Governments all over the world use a number of tools in the form of macroeconomic policies to influence the direction of the economy. Over-all a macroeconomic policy aims to foster a stable policy environment that is able to support strong and sustainable economic growth. Economic growth results in the creation of wealth and the availability of jobs. This consequently leads to improved living standards for the population. There are three main macroeconomic policies that governments use towards this end. They are fiscal policy, monetary policy and the exchange rate policy.
In the advent of the current environment of government deregulation, fiscal policy is the only macroeconomic tool that is completely controlled by governments. Fiscal policy involves the level of government spending, the types of taxes levied to its constituents and the form of government borrowings. Government action in these areas influences various economic conditions.
When the economy slows down for example, governments may increase fiscal spending to increase economic activities. This is often called the stimulus package. Government spending can stimulate additional job creation and therefore can lead to a more vibrant economic condition over-all.
The ultimate goal of a fiscal policy is to achieve balance in the aggregate demand. Ideally, a government must have a balanced budget. That means that the government’s capacity to earn revenue in the form of tax collection is equal to the expenditure spent on government services. However, there will be times when governments choose to spend more or lesser than its revenue in order to control fluctuations in the aggregate demand.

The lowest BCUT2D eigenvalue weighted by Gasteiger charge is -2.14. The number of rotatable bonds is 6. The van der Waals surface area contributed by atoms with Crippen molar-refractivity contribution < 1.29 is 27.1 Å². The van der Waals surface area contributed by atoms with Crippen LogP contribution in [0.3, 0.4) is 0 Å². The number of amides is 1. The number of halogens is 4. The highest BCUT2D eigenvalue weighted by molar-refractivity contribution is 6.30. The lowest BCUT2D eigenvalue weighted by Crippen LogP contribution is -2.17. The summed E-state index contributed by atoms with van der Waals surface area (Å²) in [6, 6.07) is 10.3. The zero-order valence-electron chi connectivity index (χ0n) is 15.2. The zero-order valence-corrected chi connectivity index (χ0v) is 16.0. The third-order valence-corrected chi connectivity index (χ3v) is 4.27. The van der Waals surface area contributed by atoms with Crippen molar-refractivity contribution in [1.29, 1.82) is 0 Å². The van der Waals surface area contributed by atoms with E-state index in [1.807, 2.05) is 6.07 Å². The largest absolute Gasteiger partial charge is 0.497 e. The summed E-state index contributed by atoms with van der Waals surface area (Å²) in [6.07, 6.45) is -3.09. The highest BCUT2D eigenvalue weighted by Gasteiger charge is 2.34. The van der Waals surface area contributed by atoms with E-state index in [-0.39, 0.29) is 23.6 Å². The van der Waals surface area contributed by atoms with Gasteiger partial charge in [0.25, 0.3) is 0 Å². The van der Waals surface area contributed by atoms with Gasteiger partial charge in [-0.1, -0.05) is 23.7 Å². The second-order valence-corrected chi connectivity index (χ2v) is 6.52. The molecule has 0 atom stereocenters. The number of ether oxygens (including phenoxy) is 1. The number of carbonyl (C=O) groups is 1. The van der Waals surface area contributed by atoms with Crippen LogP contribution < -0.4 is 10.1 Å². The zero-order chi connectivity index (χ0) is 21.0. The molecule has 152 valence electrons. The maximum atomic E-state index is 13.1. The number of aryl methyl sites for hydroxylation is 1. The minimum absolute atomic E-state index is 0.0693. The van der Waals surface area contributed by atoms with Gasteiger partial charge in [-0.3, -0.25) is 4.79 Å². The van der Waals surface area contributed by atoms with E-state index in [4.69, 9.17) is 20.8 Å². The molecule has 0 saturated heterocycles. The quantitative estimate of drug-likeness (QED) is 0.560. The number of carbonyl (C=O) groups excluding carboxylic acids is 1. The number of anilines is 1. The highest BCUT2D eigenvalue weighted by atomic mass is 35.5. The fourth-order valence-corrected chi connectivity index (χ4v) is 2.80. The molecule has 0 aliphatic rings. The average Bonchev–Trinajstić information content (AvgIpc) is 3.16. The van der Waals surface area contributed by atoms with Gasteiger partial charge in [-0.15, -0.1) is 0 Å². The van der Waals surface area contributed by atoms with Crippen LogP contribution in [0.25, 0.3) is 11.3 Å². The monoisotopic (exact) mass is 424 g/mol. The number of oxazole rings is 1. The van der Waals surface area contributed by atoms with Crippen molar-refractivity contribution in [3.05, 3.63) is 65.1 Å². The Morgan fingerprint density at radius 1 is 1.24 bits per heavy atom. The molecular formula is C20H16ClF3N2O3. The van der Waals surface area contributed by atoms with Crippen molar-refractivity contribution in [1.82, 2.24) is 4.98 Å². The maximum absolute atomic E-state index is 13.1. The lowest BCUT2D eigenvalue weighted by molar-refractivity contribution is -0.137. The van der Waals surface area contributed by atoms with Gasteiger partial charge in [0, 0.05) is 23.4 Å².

When an economy contracts for example, taxes tend to shrink as companies and individual taxpayers realize lesser incomes. The logical consequence would be for the government to also cut on spending. However, they can choose to increase spending in unemployment benefits and other social programs. This way, the increase in government spending provides a counter weight to the decrease in private spending. Thus, the level of aggregate demand is maintained. For private individuals, this may also mean that income is lost due to the contraction of the private sector are recovered through social payments and support made by the government.
A stable aggregate demand ensures that total performance of the economy expressed in terms of aggregate domestic production is able to catch up with the forecasted growth. Conceptually, the uptrend in the economy tends to correct the deterioration in the government budget bottom line as economic conditions improve and private individuals are able to recover with the help of government subsidies given.
But fiscal policy does not only serve to correct short-term and cyclical economic fluctuations. Fiscal policy can also be framed to support long-term objectives. The current budget can provide for anticipated future demand. This includes expenditures for infrastructure to support further growth in the future, or expenditures on disaster management and clean energy to mitigate future impact of climate change to private businesses and individuals. This also includes government investment in education to ensure a competitive work force that will fuel the long-term growth and stability of the domestic economy.
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